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Health Officials Stress Importance of Getting Flu Shot Skip to content

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Get the Flu Shot Now, CDC and Experts Urge

What to do if the high-dose vaccine is hard to find

A woman gets a flu shot from a doctor

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En español | If you haven’t already received your flu shot, do so soon. That’s the official recommendation from the Centers for Disease Control and Prevention (CDC), which encourages everyone to get vaccinated by the end of October.

As of Oct. 19, the agency noted that flu activity was still low across most of the country, which is typical for this time of year. Louisiana and Puerto Rico, however, reported high levels of flu-like illness.

It takes about two weeks after receiving the flu shot for your body to build up immunity to the virus, which is why getting vaccinated in the early fall, before flu activity typically increases, is recommended.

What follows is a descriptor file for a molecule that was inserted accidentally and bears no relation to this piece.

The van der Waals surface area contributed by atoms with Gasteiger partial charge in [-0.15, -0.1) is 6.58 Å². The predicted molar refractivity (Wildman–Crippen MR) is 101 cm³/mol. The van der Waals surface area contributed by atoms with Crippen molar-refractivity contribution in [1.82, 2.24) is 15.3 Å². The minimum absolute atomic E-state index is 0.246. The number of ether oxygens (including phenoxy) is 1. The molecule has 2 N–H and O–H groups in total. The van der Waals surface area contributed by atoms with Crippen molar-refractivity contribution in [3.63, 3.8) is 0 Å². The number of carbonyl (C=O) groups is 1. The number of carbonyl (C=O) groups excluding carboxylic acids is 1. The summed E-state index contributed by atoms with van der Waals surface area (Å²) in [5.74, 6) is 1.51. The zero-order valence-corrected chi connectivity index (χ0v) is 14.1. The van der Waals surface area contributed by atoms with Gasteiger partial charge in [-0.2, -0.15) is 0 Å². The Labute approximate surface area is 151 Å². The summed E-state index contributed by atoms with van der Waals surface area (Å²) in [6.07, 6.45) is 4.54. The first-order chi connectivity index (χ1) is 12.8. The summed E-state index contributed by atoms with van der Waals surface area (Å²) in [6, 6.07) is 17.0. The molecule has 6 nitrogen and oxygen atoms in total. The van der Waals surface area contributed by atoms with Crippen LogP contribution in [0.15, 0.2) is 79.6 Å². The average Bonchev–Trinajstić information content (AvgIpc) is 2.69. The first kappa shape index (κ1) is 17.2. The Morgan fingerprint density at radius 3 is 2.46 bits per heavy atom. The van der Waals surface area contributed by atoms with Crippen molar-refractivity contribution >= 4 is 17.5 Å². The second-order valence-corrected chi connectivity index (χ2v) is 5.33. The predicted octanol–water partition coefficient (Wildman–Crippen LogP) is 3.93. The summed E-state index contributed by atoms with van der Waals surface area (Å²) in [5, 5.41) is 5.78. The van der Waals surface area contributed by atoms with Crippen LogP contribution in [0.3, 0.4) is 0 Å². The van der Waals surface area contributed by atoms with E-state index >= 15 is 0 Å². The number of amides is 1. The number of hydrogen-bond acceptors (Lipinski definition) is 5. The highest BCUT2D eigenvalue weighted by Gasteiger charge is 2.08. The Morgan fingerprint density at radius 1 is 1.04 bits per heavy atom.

Adults age 65 and older are encouraged to opt for the high-dose or adjuvanted versions of the vaccine. If those options aren’t available at your doctor’s office or local pharmacy, get the regular shot instead, says William Schaffner, M.D., medical director of the National Foundation for Infectious Diseases.

“A vaccine deferred is often a vaccine never received,” Schaffner says. Getting your flu shot promptly, experts say, is more important than seeking out a particular formulation.


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While there is no shortage of the flu shot, manufacturing got a late start this year due to a delay in the process of finalizing this season’s vaccine formula. That delay, along with the growing popularity of the high-dose vaccine in particular, could explain any local gaps in availability.

According to the CDC, more than 140 million flu shots have been distributed so far, and shipments will continue into the fall.

If you do come down with the flu after getting vaccinated, your symptoms are likely to be less severe, with a lower risk of complications such as hospitalization.

That benefit is particularly important for older adults, who are at greater risk of severe — sometimes deadly — complications from the flu.

Editor's note: This article was originally published on Sept. 26, 2019. It has been updated with additional information about the 2019-2020 flu season.

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